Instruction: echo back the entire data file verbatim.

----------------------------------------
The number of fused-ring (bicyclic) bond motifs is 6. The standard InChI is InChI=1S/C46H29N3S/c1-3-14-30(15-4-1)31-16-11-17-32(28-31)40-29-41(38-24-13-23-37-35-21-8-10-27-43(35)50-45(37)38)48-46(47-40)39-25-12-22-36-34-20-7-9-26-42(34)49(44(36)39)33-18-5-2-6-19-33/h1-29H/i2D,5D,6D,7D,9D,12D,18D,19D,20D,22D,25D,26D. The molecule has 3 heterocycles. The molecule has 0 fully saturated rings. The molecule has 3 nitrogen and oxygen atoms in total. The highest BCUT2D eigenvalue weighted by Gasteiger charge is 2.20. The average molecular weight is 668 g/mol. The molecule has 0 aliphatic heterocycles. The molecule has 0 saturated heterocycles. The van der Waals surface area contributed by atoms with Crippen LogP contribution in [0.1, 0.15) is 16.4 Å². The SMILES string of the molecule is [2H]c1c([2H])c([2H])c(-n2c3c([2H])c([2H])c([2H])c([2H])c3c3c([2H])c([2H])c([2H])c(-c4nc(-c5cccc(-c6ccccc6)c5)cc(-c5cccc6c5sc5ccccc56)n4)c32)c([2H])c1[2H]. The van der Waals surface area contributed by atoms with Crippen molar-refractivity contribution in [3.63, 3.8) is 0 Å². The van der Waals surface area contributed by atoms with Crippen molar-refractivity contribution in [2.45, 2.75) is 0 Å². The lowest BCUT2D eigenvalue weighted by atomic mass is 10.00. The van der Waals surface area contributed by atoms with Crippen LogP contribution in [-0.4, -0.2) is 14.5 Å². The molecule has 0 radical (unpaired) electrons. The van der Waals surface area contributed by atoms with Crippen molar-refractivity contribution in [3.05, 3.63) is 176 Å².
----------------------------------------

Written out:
The number of fused-ring (bicyclic) bond motifs is 6. The standard InChI is InChI=1S/C46H29N3S/c1-3-14-30(15-4-1)31-16-11-17-32(28-31)40-29-41(38-24-13-23-37-35-21-8-10-27-43(35)50-45(37)38)48-46(47-40)39-25-12-22-36-34-20-7-9-26-42(34)49(44(36)39)33-18-5-2-6-19-33/h1-29H/i2D,5D,6D,7D,9D,12D,18D,19D,20D,22D,25D,26D. The molecule has 3 heterocycles. The molecule has 0 fully saturated rings. The molecule has 3 nitrogen and oxygen atoms in total. The highest BCUT2D eigenvalue weighted by Gasteiger charge is 2.20. The average molecular weight is 668 g/mol. The molecule has 0 aliphatic heterocycles. The molecule has 0 saturated heterocycles. The van der Waals surface area contributed by atoms with Crippen LogP contribution in [0.1, 0.15) is 16.4 Å². The SMILES string of the molecule is [2H]c1c([2H])c([2H])c(-n2c3c([2H])c([2H])c([2H])c([2H])c3c3c([2H])c([2H])c([2H])c(-c4nc(-c5cccc(-c6ccccc6)c5)cc(-c5cccc6c5sc5ccccc56)n4)c32)c([2H])c1[2H]. The van der Waals surface area contributed by atoms with Crippen molar-refractivity contribution in [3.63, 3.8) is 0 Å². The van der Waals surface area contributed by atoms with Crippen molar-refractivity contribution in [2.45, 2.75) is 0 Å². The lowest BCUT2D eigenvalue weighted by atomic mass is 10.00. The van der Waals surface area contributed by atoms with Crippen LogP contribution in [-0.4, -0.2) is 14.5 Å². The molecule has 0 radical (unpaired) electrons. The van der Waals surface area contributed by atoms with Crippen molar-refractivity contribution in [3.05, 3.63) is 176 Å².